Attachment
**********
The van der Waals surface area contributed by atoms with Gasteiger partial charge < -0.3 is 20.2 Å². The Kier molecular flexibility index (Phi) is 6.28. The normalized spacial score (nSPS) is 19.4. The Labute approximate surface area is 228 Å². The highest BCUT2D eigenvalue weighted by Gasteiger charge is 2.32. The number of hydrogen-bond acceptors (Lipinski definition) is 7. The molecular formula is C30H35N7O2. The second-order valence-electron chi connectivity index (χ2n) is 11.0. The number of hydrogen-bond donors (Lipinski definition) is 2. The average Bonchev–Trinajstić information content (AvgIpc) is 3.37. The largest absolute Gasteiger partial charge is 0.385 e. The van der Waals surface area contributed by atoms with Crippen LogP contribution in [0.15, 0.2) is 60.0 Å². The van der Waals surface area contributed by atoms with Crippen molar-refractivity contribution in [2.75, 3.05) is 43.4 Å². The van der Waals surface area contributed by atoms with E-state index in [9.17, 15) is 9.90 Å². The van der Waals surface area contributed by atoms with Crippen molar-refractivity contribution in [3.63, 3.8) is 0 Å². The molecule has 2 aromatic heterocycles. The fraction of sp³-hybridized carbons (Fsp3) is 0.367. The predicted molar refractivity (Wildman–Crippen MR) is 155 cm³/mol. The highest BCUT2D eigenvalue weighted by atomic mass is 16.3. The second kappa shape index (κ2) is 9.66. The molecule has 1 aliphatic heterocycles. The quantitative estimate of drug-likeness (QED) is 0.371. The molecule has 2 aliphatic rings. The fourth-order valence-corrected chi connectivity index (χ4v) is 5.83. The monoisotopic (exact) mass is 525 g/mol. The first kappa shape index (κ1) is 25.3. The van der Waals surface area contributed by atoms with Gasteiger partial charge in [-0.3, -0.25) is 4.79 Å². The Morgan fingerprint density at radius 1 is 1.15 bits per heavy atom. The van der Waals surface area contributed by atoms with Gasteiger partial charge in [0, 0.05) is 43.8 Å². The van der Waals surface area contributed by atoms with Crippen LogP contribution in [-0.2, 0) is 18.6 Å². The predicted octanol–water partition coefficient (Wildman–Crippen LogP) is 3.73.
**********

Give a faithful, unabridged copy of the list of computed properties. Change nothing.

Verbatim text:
The van der Waals surface area contributed by atoms with Gasteiger partial charge < -0.3 is 20.2 Å². The Kier molecular flexibility index (Phi) is 6.28. The normalized spacial score (nSPS) is 19.4. The Labute approximate surface area is 228 Å². The highest BCUT2D eigenvalue weighted by Gasteiger charge is 2.32. The number of hydrogen-bond acceptors (Lipinski definition) is 7. The molecular formula is C30H35N7O2. The second-order valence-electron chi connectivity index (χ2n) is 11.0. The number of hydrogen-bond donors (Lipinski definition) is 2. The average Bonchev–Trinajstić information content (AvgIpc) is 3.37. The largest absolute Gasteiger partial charge is 0.385 e. The van der Waals surface area contributed by atoms with Crippen LogP contribution in [0.15, 0.2) is 60.0 Å². The van der Waals surface area contributed by atoms with Crippen molar-refractivity contribution in [2.75, 3.05) is 43.4 Å². The van der Waals surface area contributed by atoms with E-state index in [9.17, 15) is 9.90 Å². The van der Waals surface area contributed by atoms with Crippen molar-refractivity contribution in [3.63, 3.8) is 0 Å². The molecule has 2 aromatic heterocycles. The fraction of sp³-hybridized carbons (Fsp3) is 0.367. The predicted molar refractivity (Wildman–Crippen MR) is 155 cm³/mol. The highest BCUT2D eigenvalue weighted by atomic mass is 16.3. The second kappa shape index (κ2) is 9.66. The molecule has 1 aliphatic heterocycles. The quantitative estimate of drug-likeness (QED) is 0.371. The molecule has 2 aliphatic rings. The fourth-order valence-corrected chi connectivity index (χ4v) is 5.83. The monoisotopic (exact) mass is 525 g/mol. The first kappa shape index (κ1) is 25.3. The van der Waals surface area contributed by atoms with Gasteiger partial charge in [-0.3, -0.25) is 4.79 Å². The Morgan fingerprint density at radius 1 is 1.15 bits per heavy atom. The van der Waals surface area contributed by atoms with Gasteiger partial charge in [0, 0.05) is 43.8 Å². The van der Waals surface area contributed by atoms with Crippen LogP contribution in [-0.2, 0) is 18.6 Å². The predicted octanol–water partition coefficient (Wildman–Crippen LogP) is 3.73.